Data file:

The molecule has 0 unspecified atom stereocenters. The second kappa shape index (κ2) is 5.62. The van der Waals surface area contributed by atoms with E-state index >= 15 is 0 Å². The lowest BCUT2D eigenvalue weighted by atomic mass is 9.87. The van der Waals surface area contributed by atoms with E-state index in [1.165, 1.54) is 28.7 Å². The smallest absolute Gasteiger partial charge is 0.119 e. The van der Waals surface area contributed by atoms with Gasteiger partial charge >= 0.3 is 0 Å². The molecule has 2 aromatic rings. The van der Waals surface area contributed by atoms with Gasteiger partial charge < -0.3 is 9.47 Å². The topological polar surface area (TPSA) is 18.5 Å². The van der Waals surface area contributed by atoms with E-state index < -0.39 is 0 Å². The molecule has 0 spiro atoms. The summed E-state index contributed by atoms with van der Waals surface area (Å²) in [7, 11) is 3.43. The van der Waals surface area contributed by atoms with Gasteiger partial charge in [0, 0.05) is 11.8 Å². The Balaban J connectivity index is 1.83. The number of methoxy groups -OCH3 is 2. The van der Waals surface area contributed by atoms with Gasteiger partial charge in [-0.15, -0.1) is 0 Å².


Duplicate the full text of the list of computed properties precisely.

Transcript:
The molecule has 0 unspecified atom stereocenters. The second kappa shape index (κ2) is 5.62. The van der Waals surface area contributed by atoms with E-state index >= 15 is 0 Å². The lowest BCUT2D eigenvalue weighted by atomic mass is 9.87. The van der Waals surface area contributed by atoms with E-state index in [1.165, 1.54) is 28.7 Å². The smallest absolute Gasteiger partial charge is 0.119 e. The van der Waals surface area contributed by atoms with Gasteiger partial charge >= 0.3 is 0 Å². The molecule has 2 aromatic rings. The van der Waals surface area contributed by atoms with Gasteiger partial charge < -0.3 is 9.47 Å². The topological polar surface area (TPSA) is 18.5 Å². The van der Waals surface area contributed by atoms with E-state index < -0.39 is 0 Å². The molecule has 0 spiro atoms. The summed E-state index contributed by atoms with van der Waals surface area (Å²) in [7, 11) is 3.43. The van der Waals surface area contributed by atoms with Gasteiger partial charge in [0, 0.05) is 11.8 Å². The Balaban J connectivity index is 1.83. The number of methoxy groups -OCH3 is 2. The van der Waals surface area contributed by atoms with Gasteiger partial charge in [-0.15, -0.1) is 0 Å².